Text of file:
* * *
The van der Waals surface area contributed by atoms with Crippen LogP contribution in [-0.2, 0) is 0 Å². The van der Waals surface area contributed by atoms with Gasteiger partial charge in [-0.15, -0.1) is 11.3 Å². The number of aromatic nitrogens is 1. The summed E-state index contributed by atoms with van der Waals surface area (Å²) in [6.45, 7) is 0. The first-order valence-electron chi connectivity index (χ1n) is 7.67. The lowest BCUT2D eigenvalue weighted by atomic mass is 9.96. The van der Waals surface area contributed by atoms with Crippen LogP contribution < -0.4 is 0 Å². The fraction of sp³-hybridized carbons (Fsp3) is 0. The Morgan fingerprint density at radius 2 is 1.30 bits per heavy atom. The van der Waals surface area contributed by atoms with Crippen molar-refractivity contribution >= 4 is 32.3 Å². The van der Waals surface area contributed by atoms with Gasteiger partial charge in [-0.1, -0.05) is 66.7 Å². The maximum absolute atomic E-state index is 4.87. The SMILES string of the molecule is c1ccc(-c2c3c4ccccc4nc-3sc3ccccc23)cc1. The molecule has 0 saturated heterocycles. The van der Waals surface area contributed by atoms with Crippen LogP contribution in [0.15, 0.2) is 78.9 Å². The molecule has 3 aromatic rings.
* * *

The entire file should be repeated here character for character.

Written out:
The van der Waals surface area contributed by atoms with Crippen LogP contribution in [-0.2, 0) is 0 Å². The van der Waals surface area contributed by atoms with Gasteiger partial charge in [-0.15, -0.1) is 11.3 Å². The number of aromatic nitrogens is 1. The summed E-state index contributed by atoms with van der Waals surface area (Å²) in [6.45, 7) is 0. The first-order valence-electron chi connectivity index (χ1n) is 7.67. The lowest BCUT2D eigenvalue weighted by atomic mass is 9.96. The van der Waals surface area contributed by atoms with Crippen LogP contribution < -0.4 is 0 Å². The fraction of sp³-hybridized carbons (Fsp3) is 0. The Morgan fingerprint density at radius 2 is 1.30 bits per heavy atom. The van der Waals surface area contributed by atoms with Crippen molar-refractivity contribution >= 4 is 32.3 Å². The van der Waals surface area contributed by atoms with Gasteiger partial charge in [-0.1, -0.05) is 66.7 Å². The maximum absolute atomic E-state index is 4.87. The SMILES string of the molecule is c1ccc(-c2c3c4ccccc4nc-3sc3ccccc23)cc1. The molecule has 0 saturated heterocycles. The van der Waals surface area contributed by atoms with Crippen LogP contribution in [0.15, 0.2) is 78.9 Å². The molecule has 3 aromatic rings.